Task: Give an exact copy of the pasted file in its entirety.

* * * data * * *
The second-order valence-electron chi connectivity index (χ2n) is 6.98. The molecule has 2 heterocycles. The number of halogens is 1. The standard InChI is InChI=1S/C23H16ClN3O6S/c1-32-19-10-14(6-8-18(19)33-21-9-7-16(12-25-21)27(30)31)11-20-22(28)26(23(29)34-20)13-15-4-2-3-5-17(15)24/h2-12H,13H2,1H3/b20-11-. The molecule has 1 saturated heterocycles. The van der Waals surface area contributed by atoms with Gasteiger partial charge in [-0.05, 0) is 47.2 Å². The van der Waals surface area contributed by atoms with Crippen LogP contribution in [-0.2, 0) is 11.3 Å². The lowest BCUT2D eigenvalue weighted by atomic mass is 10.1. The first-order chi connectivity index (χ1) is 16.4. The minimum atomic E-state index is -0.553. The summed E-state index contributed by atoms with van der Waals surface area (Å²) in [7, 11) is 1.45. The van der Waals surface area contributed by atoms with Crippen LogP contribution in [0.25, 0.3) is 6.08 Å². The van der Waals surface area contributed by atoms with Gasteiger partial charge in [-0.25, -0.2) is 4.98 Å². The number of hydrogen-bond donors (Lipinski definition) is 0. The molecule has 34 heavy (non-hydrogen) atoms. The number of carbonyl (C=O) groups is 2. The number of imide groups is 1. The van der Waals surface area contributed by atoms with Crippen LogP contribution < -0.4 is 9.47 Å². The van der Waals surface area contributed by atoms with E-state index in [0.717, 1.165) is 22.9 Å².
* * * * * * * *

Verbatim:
The second-order valence-electron chi connectivity index (χ2n) is 6.98. The molecule has 2 heterocycles. The number of halogens is 1. The standard InChI is InChI=1S/C23H16ClN3O6S/c1-32-19-10-14(6-8-18(19)33-21-9-7-16(12-25-21)27(30)31)11-20-22(28)26(23(29)34-20)13-15-4-2-3-5-17(15)24/h2-12H,13H2,1H3/b20-11-. The molecule has 1 saturated heterocycles. The van der Waals surface area contributed by atoms with Gasteiger partial charge in [-0.05, 0) is 47.2 Å². The van der Waals surface area contributed by atoms with Crippen LogP contribution in [-0.2, 0) is 11.3 Å². The lowest BCUT2D eigenvalue weighted by atomic mass is 10.1. The first-order chi connectivity index (χ1) is 16.4. The minimum atomic E-state index is -0.553. The summed E-state index contributed by atoms with van der Waals surface area (Å²) in [7, 11) is 1.45. The van der Waals surface area contributed by atoms with Crippen LogP contribution in [0.25, 0.3) is 6.08 Å². The van der Waals surface area contributed by atoms with Gasteiger partial charge in [-0.25, -0.2) is 4.98 Å². The number of hydrogen-bond donors (Lipinski definition) is 0. The molecule has 34 heavy (non-hydrogen) atoms. The number of carbonyl (C=O) groups is 2. The number of imide groups is 1. The van der Waals surface area contributed by atoms with Crippen LogP contribution < -0.4 is 9.47 Å². The van der Waals surface area contributed by atoms with E-state index in [0.717, 1.165) is 22.9 Å².